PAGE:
Ah, the Olympics. That wonderful occasion when every four (or two if you want to get technical) when countries of the world get together and unite under the spirit of competition. The good ambassadors and competitors of every nation come together in a show sportsmanship, love, and a sense of betraying their country.
Wait, what? One of those doesn’t sound right. Let’s back up a bit. Countries uniting, spirit of competition, good ambassadors, sportsmanship, love, betraying country…. Ah. There it is. Ladies and gentlemen of the United States of America, why in the world would you want to cheer against your home country? As an American, we are to support our fellow countrymen as they head in to battle to face the top talent that the rest of the world will send out in an effort to prove that they are the best of the best and raise their flag in glory as their national anthem plays. Unpatriotic! Or is it? I’ll give you three reasons why it’s okay to cheer for other countries.
Reason number 1: Miracle on Ice 1980
Whether you were able to view it live or only able to watch replays of the games, you have to acknowledge the fact that the world rallied around the United States when they played Russia. Russia had dominated the hockey world for decades and every country was ready to see the king dethroned. In that instance when the United States took the lead and looked to be the one to do the impossible, everyone became an American. Except for the Soviets. Well, maybe some Soviets, it’s possible. If it’s one thing that the world is good at, it’s rallying around something to achieve something greater.
Reason number 2: The X-Factor
Their are some reasons that you find yourself cheering for a team that you just find yourself gravitated toward. All of a sudden, you’re a fan of a team you had no interest in. Whether it was Ray Bourque finally lifting the Stanley Cup over his head in Operation 16W, or the New York Rangers led by Mark Messier breaking the curse against the Canucks in 1994, even something as simple as watching Gretzky play the game like none other before and none other sense. There’s some kind of special circumstance that draws you in and makes you cheer for the team or player that needs it the most. The Olympics is extremely good at drawing out that magic (see Reason number 2). However, this begs the question. Where is this magic? It’s not always so obvious, a la 1980. However, the answer may be found in the home country of Russia. The home team winning in its own country is of course a story all in itself. Winning a gold medal automatically guarantees a 10/10 on the ultimate scale, but winning in your own country pushes it up to 11, ( Thank you, Spinal Tap). Let’s face it, if any team needs this, it’s probably Russia. The once mighty Soviets found their team implode with their communist regime. Russians haven’t tasted gold since 1988. In a country struggling to find it’s footing in so many areas, winning gold in hockey could boost the nation where they need it most, self worth. Ask any Russian and they’ll tell you that they would forsake all other games for that gold medal in hockey. In the end, you can’t force an x-factor, but it will show itself.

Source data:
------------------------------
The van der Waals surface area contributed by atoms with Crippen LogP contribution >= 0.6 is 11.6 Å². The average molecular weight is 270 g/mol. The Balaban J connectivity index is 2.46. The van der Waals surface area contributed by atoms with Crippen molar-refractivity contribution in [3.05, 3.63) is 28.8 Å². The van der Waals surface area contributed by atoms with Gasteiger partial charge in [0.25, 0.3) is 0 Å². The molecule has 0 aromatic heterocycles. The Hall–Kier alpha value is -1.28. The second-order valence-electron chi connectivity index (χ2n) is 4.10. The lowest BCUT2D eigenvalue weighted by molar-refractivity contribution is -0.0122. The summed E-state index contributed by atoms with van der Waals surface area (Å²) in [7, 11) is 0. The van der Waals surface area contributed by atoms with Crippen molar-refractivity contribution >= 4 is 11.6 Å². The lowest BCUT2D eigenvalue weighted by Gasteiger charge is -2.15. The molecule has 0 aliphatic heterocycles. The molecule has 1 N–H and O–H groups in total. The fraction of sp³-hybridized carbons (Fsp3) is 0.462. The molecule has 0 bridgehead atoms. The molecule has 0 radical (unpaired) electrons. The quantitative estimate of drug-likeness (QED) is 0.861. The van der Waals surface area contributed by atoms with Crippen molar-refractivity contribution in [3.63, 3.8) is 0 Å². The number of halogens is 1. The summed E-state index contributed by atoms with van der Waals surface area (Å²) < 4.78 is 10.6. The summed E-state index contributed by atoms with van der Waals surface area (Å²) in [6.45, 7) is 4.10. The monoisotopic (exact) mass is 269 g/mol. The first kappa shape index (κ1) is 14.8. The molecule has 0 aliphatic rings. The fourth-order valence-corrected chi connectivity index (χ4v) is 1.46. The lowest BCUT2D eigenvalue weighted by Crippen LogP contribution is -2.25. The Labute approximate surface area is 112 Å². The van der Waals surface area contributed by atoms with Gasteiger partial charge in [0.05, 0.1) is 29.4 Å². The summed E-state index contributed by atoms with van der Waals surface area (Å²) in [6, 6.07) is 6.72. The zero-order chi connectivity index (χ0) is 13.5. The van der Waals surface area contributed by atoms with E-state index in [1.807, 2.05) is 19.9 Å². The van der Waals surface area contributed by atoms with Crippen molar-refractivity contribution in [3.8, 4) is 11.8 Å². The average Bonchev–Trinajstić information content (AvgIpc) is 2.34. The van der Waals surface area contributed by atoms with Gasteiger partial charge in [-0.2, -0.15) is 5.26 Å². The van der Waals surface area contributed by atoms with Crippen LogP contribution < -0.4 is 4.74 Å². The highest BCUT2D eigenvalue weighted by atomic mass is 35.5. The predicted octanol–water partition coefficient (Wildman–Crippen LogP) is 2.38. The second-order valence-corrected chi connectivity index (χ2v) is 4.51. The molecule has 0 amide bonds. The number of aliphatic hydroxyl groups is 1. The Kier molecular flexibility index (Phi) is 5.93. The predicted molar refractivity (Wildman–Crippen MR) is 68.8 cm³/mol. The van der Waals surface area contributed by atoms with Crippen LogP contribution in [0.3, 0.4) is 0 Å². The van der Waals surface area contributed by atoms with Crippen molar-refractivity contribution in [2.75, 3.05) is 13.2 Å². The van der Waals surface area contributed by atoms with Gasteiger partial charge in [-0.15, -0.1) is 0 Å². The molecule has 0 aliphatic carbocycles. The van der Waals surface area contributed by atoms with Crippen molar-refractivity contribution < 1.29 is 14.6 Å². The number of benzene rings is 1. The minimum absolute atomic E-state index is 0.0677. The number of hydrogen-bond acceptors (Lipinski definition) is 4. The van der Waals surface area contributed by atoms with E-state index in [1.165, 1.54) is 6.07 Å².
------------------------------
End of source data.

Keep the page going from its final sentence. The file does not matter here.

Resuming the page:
Reason number 3: Adoption
For those of us who are fans of the game of hockey, our favorite team in the NHL can be just up the road or thousands of miles away. Everyone knows that fan who is a Canadiens fan living in Boston, a Ranger living in Detroit, or heaven forbid anyone living in Chicago who is not a Blackhawk. No matter what your team, you have players that you love and cheer for who are not from that country. Canadian, Russian, Swiss, Swedish, Czech, Norwegian, etc; they all come together to form the St. Louis Blues or the San Jose Sharks. If you’re a Nashville fan, your favorite player is probably one of these four: Shea Weber, Pekka Rinne, Mike Fisher, Patric Hornqvist. Out of these four, which will be representing the USA in hockey? None. However, you have multiple Predators players representing various countries in the world. Predator fans love Shea Weber and want to see him succeed. When any of those players succeed, the Predators succeed. When you get right down to it, these adopted players from other countries that play for your team are just as vital and important to you as the players who represent your home country, maybe even more so. In the end, isn’t that what America is all about? Embracing those people who aren’t from here and raising them up as heroes and representatives of freedom?
With that, I give you my opinion on the issue I’ve been dancing around. Is it okay to cheer for other countries over the United States of America? The answer is: Yes. The best part about being American is that you can choose to cheer for whomever you want. Whether your reason is being from that country originally, identifying with the players, or even pretty jerseys. It’s your choice at the end. Will you receive criticism for that choice? Absolutely. As long as you’re willing to accept the consequences, go for it. It’s your freedom. The day that we start forcing people to cheer for one team over another is the day we lose the ideals of our country and the Olympics: Coming together in the spirit of competition despite our differences.
Will I be cheering for any other team over the United States? Hell no. Screw you, Canada. Such is my choice.
View the original article by Justin Bradford.
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